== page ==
The ship arrived off San Juan Del Sur under a cloudy sky and a wind registering "Gale Force". Despite this ominous start the tenders are launched and all tours proceeded on schedule. Our tour required us to rendezvous in the Theatre at 06:50 so a very early start. While waiting we were reminded to have our 'health declaration" required by the Nicaraguan Health Authorities. On arrival at the pier we had our temperature taken and we handed in our forms. On the way over in the tender we discussed this health form and a number of passengers had obviously been less than truthful. The general health aboard the ship is not improving, people admit that they are self-medicating rather than risk insolation as a result of visiting the doctor. Donald and Mary spent two hours waiting to see the doctor. They say the line was out the door.
By 07:30 we have boarded the coach and set off on a long drive to our first stop. Our guide starts off with an enthusiastic welcome in Spanish and appears surprised at our lack of reaction. With a dead serious face he asks "This is the Spanish language tour isn't it? His English was almost impeccable and his sense of humour was wicked. As an example he explained that it was considered good practise to make a sacrifice to the volcano God. Traditionally this would be a virgin female but as there were none available, wives could nominate their husbands. This thread continued for the duration of the tour.
Our first stop was the markets of Masaya. The market stalls are housed in a massive stone-walled enclosure that occupies an entire block. We were a bit early and stalls were still being set up. An amazing array of handicrafts mostly in various rain-forest timbers. A speciality was hammocks in a range of colours, sizes and materials. As with most stops there was a delay as we waited for a single person who appeared to have forgotten the 'back by' time or got lost.
From the market to the crater. We drove into the Masaya Volcano National Park and right up to the rim of the active volcano. The crater was huge and filled with a cloud of sulphurous gas which fortunately was blown away from the viewing area. There were copious warning signs directing the evacuation route and advising that vehicles should be parked facing the direction of the exit. The crater of the Nindiri volcano has three smaller craters within it but none of that was visible. Looking out from the side of this volcano we could make out the huge area surrounded by a crater rim, the outer crater forms the boundary of the National Park, it must have been many kilometres in diameter.
The bus drove us back through the park and pulled into a local restaurant, I think the name was El Filete - a local steak house. Here we enjoyed a 'local' meal of salad, rice, beans, chicken and beef. A complementary cold drink, coffee and fruit rounded out the lunch. We were also entertained by a local mariachi band. The meal was interesting but lacked the spices I'd have expected. Our guide told us that the rice and beans in various combinations constitutes the basis for almost every meal.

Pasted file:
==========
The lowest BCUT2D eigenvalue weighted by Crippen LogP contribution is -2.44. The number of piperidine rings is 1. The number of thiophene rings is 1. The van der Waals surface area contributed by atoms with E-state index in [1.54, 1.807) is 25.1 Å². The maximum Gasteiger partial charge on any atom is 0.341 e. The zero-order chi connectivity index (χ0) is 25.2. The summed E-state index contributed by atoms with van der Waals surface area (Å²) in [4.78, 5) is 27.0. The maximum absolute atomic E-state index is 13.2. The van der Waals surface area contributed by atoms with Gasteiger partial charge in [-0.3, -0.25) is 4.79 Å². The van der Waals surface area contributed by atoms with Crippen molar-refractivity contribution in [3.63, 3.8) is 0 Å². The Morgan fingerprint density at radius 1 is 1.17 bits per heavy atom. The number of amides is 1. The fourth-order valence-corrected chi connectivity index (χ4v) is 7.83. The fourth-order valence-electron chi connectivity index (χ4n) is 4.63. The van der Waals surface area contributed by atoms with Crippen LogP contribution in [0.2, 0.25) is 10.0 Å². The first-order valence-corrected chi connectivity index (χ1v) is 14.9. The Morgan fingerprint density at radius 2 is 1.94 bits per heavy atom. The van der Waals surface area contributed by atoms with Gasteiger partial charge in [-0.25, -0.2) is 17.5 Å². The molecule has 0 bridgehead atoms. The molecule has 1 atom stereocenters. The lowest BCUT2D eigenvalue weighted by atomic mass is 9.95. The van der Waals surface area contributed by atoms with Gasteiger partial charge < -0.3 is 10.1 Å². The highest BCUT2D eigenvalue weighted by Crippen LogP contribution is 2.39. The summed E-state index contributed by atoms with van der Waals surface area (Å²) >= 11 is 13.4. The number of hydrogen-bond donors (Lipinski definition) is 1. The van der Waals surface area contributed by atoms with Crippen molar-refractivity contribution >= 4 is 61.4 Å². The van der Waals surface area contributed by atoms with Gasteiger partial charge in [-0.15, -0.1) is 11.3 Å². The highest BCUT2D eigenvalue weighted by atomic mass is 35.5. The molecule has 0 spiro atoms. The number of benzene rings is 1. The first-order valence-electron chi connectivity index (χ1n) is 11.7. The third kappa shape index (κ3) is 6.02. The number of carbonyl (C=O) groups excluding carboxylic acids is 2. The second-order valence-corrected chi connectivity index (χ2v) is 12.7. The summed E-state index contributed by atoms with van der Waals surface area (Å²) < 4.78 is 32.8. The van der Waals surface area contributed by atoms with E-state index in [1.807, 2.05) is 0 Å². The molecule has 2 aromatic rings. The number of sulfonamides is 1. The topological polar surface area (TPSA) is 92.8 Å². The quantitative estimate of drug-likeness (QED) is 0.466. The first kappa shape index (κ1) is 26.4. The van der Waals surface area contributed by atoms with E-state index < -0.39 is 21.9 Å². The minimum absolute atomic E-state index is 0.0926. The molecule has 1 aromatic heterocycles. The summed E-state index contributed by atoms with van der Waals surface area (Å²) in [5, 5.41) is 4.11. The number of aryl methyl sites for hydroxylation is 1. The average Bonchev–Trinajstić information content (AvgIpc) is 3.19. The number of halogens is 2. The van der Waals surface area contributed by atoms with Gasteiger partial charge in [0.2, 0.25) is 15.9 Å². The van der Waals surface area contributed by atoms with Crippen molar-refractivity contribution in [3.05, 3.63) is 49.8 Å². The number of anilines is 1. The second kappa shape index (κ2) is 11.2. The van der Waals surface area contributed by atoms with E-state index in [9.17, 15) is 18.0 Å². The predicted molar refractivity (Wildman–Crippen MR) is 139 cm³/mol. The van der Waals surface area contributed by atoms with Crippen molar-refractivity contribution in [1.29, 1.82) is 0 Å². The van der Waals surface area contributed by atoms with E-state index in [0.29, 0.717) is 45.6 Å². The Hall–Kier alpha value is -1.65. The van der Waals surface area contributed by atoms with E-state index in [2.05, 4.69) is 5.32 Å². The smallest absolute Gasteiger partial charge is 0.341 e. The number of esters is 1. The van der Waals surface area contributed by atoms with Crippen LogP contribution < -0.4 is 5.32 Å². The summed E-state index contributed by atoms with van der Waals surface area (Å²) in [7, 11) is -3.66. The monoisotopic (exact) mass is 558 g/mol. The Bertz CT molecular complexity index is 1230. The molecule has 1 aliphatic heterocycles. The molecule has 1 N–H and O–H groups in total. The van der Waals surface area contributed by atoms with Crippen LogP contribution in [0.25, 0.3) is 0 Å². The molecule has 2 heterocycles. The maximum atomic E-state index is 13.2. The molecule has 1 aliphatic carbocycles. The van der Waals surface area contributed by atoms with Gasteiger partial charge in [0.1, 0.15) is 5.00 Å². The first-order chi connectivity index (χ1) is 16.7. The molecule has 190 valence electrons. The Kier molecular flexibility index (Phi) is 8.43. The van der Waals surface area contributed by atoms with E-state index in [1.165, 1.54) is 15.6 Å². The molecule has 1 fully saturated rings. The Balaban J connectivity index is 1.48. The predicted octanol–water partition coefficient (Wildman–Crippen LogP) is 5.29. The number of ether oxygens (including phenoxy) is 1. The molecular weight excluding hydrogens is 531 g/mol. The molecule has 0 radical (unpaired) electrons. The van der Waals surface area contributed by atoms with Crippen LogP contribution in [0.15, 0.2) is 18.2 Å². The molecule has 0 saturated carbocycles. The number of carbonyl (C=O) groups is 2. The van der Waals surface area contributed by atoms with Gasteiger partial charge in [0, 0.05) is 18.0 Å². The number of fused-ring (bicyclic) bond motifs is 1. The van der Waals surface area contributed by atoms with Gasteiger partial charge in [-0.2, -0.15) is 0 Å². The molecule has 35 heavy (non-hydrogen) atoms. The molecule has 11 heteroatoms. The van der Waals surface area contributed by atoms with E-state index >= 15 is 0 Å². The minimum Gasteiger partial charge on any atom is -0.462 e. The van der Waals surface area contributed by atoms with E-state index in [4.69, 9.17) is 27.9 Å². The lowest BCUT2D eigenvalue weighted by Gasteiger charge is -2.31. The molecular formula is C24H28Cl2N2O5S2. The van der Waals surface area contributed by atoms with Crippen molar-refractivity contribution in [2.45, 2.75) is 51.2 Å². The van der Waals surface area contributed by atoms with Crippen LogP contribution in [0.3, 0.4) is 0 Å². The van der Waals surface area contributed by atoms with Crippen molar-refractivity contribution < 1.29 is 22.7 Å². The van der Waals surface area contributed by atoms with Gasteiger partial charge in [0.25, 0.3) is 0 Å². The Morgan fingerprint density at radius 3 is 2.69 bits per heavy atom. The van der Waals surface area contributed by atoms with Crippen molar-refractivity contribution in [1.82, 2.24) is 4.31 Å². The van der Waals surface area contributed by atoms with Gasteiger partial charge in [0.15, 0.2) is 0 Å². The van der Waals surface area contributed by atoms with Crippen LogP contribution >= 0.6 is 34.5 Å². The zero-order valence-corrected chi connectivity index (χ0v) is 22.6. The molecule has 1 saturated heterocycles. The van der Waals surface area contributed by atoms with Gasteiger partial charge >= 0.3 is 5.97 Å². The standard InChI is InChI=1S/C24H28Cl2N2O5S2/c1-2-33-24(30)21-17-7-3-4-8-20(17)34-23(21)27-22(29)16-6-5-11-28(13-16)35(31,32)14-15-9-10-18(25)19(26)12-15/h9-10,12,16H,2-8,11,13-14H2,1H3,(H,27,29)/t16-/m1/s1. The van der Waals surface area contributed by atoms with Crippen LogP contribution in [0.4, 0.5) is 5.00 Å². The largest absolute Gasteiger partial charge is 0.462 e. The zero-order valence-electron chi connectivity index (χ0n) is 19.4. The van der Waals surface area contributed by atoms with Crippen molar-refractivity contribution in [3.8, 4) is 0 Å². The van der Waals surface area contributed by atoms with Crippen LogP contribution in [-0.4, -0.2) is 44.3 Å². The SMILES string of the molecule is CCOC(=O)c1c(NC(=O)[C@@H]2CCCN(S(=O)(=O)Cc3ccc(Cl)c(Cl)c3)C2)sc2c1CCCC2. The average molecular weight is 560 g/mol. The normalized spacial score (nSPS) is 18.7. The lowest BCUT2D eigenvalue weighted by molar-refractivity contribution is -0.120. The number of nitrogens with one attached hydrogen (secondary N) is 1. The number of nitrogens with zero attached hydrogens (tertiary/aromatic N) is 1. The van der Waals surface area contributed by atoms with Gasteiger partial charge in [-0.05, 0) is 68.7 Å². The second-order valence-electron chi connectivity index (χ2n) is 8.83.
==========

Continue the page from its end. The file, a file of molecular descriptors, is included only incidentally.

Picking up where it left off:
Back on the bus and off to the historic city of Granada established in 1524 by the Spanish. Set amongst volcanoes on the shore of Lake Nicaragua the city has suffered many earthquakes and was burned to the ground by pirates who had found their way into the lake from the Caribbean Sea. The central park was surrounded by beautifully restored colonial buildings and appeared a popular place for local people. Our bus-load of foreign tourists attracted a horde of hawkers trying to sell their wares. From colourful earthenware pots to sunglasses and cashew nuts. We walked a short distance to the Convent of San Francisco a massive structure that has served many purposes in its long life and is now a museum of pre-Columbian statues carved from volcanic rock.
Back on the coach for our return trip to the port. Our guide had the good sense to take a break and we were left to view the bleak countryside. The country has had a number of devastating droughts and it is the end of the dry season so there's a lot of dust about. There was also a lot of litter in the form of plastic bags, drink containers and general refuse. The guise said that they were trying to clean the place up but they've along way to go. The people are poor, the country is fertile but dry and infrastructure is lacking. In many communities water is delivered daily in tanker trucks. They've endured years of political upheaval and there is rampant corruption. I think our guide was genuinely grateful that we had visited and helped the economy. As a place to visit, Costa Rica wins my vote hands down.
Back to the ship on the very efficient tender service with just half an hour to diner. Once again the dining room was almost deserted and Don and Mary failed to put in an appearance. I checked on them after diner, they were both unwell and had stayed in their cabin for most of the day after spending some hours in the medical centre. We went to the Theatre to see a "Comedy Variety Show" by Steve Carte. We didn't last to the start, blasted out of the place by overly loud harsh noises purporting to be music.
Back in the cabin I started to compose this text and couldn't find the energy to go past the second paragraph. I'm finishing this on Sunday morning.
Three sea days to the next port and less than a week to the end of the cruise.
If you want to look at what I've been up to you can view my latest photo by following this link to the image for Today
Wishing you good health and safe travel.
Have a great day and stay well.
Cheers .. Tony